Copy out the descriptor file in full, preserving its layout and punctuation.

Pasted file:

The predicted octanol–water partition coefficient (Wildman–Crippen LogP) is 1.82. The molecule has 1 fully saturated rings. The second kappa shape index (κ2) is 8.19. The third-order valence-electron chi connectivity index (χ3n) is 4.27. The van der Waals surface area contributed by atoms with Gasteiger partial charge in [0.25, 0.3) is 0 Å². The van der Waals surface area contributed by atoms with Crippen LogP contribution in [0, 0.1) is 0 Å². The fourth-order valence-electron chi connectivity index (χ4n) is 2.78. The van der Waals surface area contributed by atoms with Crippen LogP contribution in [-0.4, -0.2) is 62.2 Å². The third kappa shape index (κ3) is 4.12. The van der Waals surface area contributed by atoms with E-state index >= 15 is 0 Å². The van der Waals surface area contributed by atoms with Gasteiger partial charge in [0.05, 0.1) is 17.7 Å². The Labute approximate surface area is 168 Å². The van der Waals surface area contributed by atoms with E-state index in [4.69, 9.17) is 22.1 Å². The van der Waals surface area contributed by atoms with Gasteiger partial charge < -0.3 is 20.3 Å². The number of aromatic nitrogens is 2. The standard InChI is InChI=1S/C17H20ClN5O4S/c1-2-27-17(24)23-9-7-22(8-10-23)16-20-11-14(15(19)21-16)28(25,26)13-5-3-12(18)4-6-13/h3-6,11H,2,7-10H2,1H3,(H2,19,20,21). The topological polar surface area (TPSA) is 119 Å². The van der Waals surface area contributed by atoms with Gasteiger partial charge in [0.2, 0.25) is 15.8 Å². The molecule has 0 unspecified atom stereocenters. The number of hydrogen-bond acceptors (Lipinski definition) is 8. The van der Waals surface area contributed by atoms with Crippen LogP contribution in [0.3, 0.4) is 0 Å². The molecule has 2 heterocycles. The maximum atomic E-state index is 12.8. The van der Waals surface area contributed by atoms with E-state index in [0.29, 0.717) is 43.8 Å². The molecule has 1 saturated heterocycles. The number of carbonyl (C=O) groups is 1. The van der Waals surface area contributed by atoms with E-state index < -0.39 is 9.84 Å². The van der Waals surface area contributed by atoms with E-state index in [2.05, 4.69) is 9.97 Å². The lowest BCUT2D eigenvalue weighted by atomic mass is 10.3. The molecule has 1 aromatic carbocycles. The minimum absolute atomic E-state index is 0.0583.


The predicted octanol–water partition coefficient (Wildman–Crippen LogP) is 1.82. The molecule has 1 fully saturated rings. The second kappa shape index (κ2) is 8.19. The third-order valence-electron chi connectivity index (χ3n) is 4.27. The van der Waals surface area contributed by atoms with Gasteiger partial charge in [0.25, 0.3) is 0 Å². The van der Waals surface area contributed by atoms with Crippen LogP contribution in [0, 0.1) is 0 Å². The fourth-order valence-electron chi connectivity index (χ4n) is 2.78. The van der Waals surface area contributed by atoms with Crippen LogP contribution in [-0.4, -0.2) is 62.2 Å². The third kappa shape index (κ3) is 4.12. The van der Waals surface area contributed by atoms with E-state index >= 15 is 0 Å². The van der Waals surface area contributed by atoms with Gasteiger partial charge in [0.05, 0.1) is 17.7 Å². The Labute approximate surface area is 168 Å². The van der Waals surface area contributed by atoms with E-state index in [4.69, 9.17) is 22.1 Å². The van der Waals surface area contributed by atoms with Gasteiger partial charge < -0.3 is 20.3 Å². The number of aromatic nitrogens is 2. The standard InChI is InChI=1S/C17H20ClN5O4S/c1-2-27-17(24)23-9-7-22(8-10-23)16-20-11-14(15(19)21-16)28(25,26)13-5-3-12(18)4-6-13/h3-6,11H,2,7-10H2,1H3,(H2,19,20,21). The topological polar surface area (TPSA) is 119 Å². The van der Waals surface area contributed by atoms with Gasteiger partial charge in [0.2, 0.25) is 15.8 Å². The molecule has 0 unspecified atom stereocenters. The number of hydrogen-bond acceptors (Lipinski definition) is 8. The van der Waals surface area contributed by atoms with Crippen LogP contribution in [0.3, 0.4) is 0 Å². The molecule has 2 heterocycles. The maximum atomic E-state index is 12.8. The van der Waals surface area contributed by atoms with E-state index in [0.29, 0.717) is 43.8 Å². The molecule has 1 saturated heterocycles. The number of carbonyl (C=O) groups is 1. The van der Waals surface area contributed by atoms with E-state index < -0.39 is 9.84 Å². The van der Waals surface area contributed by atoms with E-state index in [2.05, 4.69) is 9.97 Å². The lowest BCUT2D eigenvalue weighted by atomic mass is 10.3. The molecule has 1 aromatic carbocycles. The minimum absolute atomic E-state index is 0.0583.